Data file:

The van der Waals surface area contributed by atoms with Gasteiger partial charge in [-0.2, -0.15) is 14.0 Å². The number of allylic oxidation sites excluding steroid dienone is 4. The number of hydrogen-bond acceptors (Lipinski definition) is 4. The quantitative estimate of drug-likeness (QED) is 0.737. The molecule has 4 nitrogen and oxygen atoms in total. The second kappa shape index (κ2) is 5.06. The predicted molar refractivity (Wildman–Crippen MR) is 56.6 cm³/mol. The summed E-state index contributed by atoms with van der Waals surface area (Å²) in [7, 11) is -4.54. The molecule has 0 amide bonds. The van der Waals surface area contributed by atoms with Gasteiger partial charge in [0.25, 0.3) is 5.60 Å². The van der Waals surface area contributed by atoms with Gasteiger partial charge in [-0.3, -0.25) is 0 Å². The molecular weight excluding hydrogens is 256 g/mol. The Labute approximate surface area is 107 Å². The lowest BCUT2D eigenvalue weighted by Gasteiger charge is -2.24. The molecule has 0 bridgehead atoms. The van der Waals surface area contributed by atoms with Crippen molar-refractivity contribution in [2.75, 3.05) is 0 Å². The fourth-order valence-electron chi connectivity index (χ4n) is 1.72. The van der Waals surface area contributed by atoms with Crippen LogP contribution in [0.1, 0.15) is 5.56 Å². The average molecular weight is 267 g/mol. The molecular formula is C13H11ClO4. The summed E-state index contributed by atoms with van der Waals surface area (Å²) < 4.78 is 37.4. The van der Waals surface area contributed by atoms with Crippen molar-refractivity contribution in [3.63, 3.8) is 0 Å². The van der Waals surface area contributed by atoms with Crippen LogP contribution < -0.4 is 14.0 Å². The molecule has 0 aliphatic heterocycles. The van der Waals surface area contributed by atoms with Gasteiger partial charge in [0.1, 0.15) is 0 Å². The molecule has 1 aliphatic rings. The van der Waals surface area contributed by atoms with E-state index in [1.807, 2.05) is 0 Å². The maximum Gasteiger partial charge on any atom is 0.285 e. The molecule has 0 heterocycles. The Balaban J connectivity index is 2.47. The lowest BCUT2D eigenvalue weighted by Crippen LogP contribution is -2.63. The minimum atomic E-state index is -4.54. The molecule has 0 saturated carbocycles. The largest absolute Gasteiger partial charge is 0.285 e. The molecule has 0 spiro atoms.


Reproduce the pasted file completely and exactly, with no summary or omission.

The van der Waals surface area contributed by atoms with Gasteiger partial charge in [-0.2, -0.15) is 14.0 Å². The number of allylic oxidation sites excluding steroid dienone is 4. The number of hydrogen-bond acceptors (Lipinski definition) is 4. The quantitative estimate of drug-likeness (QED) is 0.737. The molecule has 4 nitrogen and oxygen atoms in total. The second kappa shape index (κ2) is 5.06. The predicted molar refractivity (Wildman–Crippen MR) is 56.6 cm³/mol. The summed E-state index contributed by atoms with van der Waals surface area (Å²) in [7, 11) is -4.54. The molecule has 0 amide bonds. The van der Waals surface area contributed by atoms with Gasteiger partial charge in [0.25, 0.3) is 5.60 Å². The van der Waals surface area contributed by atoms with Gasteiger partial charge in [-0.3, -0.25) is 0 Å². The molecular weight excluding hydrogens is 256 g/mol. The Labute approximate surface area is 107 Å². The lowest BCUT2D eigenvalue weighted by Gasteiger charge is -2.24. The molecule has 0 bridgehead atoms. The van der Waals surface area contributed by atoms with Crippen molar-refractivity contribution in [2.75, 3.05) is 0 Å². The fourth-order valence-electron chi connectivity index (χ4n) is 1.72. The van der Waals surface area contributed by atoms with Crippen LogP contribution in [0.1, 0.15) is 5.56 Å². The average molecular weight is 267 g/mol. The molecular formula is C13H11ClO4. The summed E-state index contributed by atoms with van der Waals surface area (Å²) < 4.78 is 37.4. The van der Waals surface area contributed by atoms with Crippen molar-refractivity contribution in [3.63, 3.8) is 0 Å². The van der Waals surface area contributed by atoms with Crippen LogP contribution < -0.4 is 14.0 Å². The molecule has 0 aliphatic heterocycles. The van der Waals surface area contributed by atoms with Gasteiger partial charge in [0.1, 0.15) is 0 Å². The molecule has 1 aliphatic rings. The van der Waals surface area contributed by atoms with E-state index in [1.807, 2.05) is 0 Å². The maximum Gasteiger partial charge on any atom is 0.285 e. The molecule has 0 heterocycles. The Balaban J connectivity index is 2.47. The lowest BCUT2D eigenvalue weighted by Crippen LogP contribution is -2.63. The minimum atomic E-state index is -4.54. The molecule has 0 saturated carbocycles. The largest absolute Gasteiger partial charge is 0.285 e. The molecule has 0 spiro atoms.